Limited training propels terror threat

October 21, 2008 12:00 am

, NAIROBI, October 21- Lack of specialised training for security agencies was on Tuesday blamed for increased cases of insecurity at border points across the East and Horn of Africa.

Participants at a meeting under the auspices of the Inter-governmental Authority on Development (IGAD) blamed regional governments for failing to equip their security agents with specialised knowledge to fight cross-border crime.

All the IGAD nations and representatives from Tanzania meeting in Nairobi were unanimous that security agencies deployed to guard border zones possessed too little or simply no specialised training on terrorism, human trafficking and other crimes.

Kenya’s Internal Security and Provincial Administration Permanent Secretary Francis Kimemia who represented the Kenyan government at the conference described the situation as ‘serious’ and called for co-operation from other nations in securing the borders.

Mr Kimemia said Kenya would embark on training its security forces and urged other nations to follow suit.

“This is an issue that requires urgent intervention. We must equip our security agencies with specialised training to be able to tackle this matter,” he said.

Having been a target of terror attacks on at least two occasions, Mr Kimemia said, Kenya was up and ready to tackle all challenges associated with such attacks and any other related security problems.

Kenya has twice suffered terrorist attacks, first in 1998 when Al Qaeda operatives launched simultaneous attacks on US embassies in Nairobi and Dar es Salaam, killing more than 250 people.  Another attack occurred in 2002 when bombers attacked the Israeli owned Paradise Hotel in Kikambala in the north coast where 15 people died.

The two attacks are among the more than 150 cases of terrorism reported across the region, making the Horn of the continent the most vulnerable area to terror attacks in the world.

In his opening remarks at the IGAD meeting, Mr Kimemia announced that the police, National Social Intelligence Service and customs officials would be the first to undergo the training that is aimed at equipping them with proper knowledge to tackle such vices.

He did not elaborate on the special training and when it would start, but disclosed that it would be a broad-based kind of training which would, among other things equip the officers with skills on arms concealment and modern ways of carrying terror-related gadgets including grenades.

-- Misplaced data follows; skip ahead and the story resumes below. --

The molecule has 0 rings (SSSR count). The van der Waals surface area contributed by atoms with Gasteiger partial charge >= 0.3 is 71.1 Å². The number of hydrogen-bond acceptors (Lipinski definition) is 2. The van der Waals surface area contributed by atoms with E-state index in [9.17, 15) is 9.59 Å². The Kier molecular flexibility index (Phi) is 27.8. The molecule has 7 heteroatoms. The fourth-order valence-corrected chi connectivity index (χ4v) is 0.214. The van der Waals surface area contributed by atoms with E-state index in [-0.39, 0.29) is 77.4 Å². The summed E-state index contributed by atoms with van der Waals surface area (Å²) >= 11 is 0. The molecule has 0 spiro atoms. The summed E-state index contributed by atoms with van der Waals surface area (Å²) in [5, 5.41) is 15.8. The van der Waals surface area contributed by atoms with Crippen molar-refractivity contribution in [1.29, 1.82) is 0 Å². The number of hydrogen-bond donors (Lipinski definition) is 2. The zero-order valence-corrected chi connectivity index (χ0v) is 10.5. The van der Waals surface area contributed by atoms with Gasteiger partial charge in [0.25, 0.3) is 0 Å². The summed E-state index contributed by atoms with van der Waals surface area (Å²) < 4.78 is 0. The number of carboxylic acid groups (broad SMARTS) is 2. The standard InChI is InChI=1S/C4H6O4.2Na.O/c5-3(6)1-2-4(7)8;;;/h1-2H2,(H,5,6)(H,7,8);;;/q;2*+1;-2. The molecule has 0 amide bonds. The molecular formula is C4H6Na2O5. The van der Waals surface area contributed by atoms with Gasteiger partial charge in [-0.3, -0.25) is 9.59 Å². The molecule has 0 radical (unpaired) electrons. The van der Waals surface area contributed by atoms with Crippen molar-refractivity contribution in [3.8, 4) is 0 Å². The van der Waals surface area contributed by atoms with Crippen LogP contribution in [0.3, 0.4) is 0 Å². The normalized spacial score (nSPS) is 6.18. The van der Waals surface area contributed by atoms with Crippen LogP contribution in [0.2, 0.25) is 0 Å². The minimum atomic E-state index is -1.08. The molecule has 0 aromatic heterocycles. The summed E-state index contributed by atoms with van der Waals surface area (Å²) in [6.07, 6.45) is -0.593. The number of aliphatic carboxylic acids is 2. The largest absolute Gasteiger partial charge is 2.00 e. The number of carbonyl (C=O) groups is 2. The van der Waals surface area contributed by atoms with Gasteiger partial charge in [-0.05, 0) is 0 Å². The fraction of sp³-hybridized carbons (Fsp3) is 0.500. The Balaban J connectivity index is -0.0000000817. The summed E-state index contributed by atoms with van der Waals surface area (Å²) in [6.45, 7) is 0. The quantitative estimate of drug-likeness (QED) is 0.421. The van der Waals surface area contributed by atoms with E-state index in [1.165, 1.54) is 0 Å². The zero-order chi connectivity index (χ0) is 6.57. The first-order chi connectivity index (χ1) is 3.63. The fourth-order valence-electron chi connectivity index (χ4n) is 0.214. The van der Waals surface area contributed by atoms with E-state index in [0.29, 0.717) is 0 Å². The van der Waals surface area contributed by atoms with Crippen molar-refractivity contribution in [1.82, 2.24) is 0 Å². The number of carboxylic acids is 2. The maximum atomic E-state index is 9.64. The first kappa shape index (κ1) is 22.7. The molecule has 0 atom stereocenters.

“We have been experiencing these attacks because our officers do not know how to detect terrorists and terrorism. Some of these items are concealed in ways that cannot be detected by people with basic knowledge,” he said.

Currently, Kenya largely relies on the Anti-terrorism Police Unit which was set up in February 2003, and the National Counter Terrorism Centre which was established in January 2004 to fight terrorism.

The latter is mandated to coordinate and advice on policy matters in all national counter terrorism efforts amongst the security agencies.

Ambassador Hiruy Amanuel who heads the IGAD Capacity building Program against Terrorism (ICPAT) said the organisation was keen to establish mechanisms which would empower member states to counter terrorism in the region.

“It is a serious issue which requires a permanent solution, as IGAD we have little we can do at the moment because we are not equipped to deal with that,” he told journalists at a news conference soon after attending the official opening of the three-day meeting.

Though concerned with the increased piracy cases by pirates in Somali coastline, Ambassador Amanuel ruled out any intervention by IGAD, saying they do not have forces to deploy forces.

“This is an issue that can be considered in future once IGAD establishes forces for deployment in such circumstances,” he said of the Ukrainian Faina ship which has remained in the controls of Somali pirates for four weeks now.

The meeting organised by ICPAT with funding and support from the British High Commission brings together 35 senior policy makers from Djibouti, Ethiopia, Somalia, Sudan, Uganda and Tanzania.


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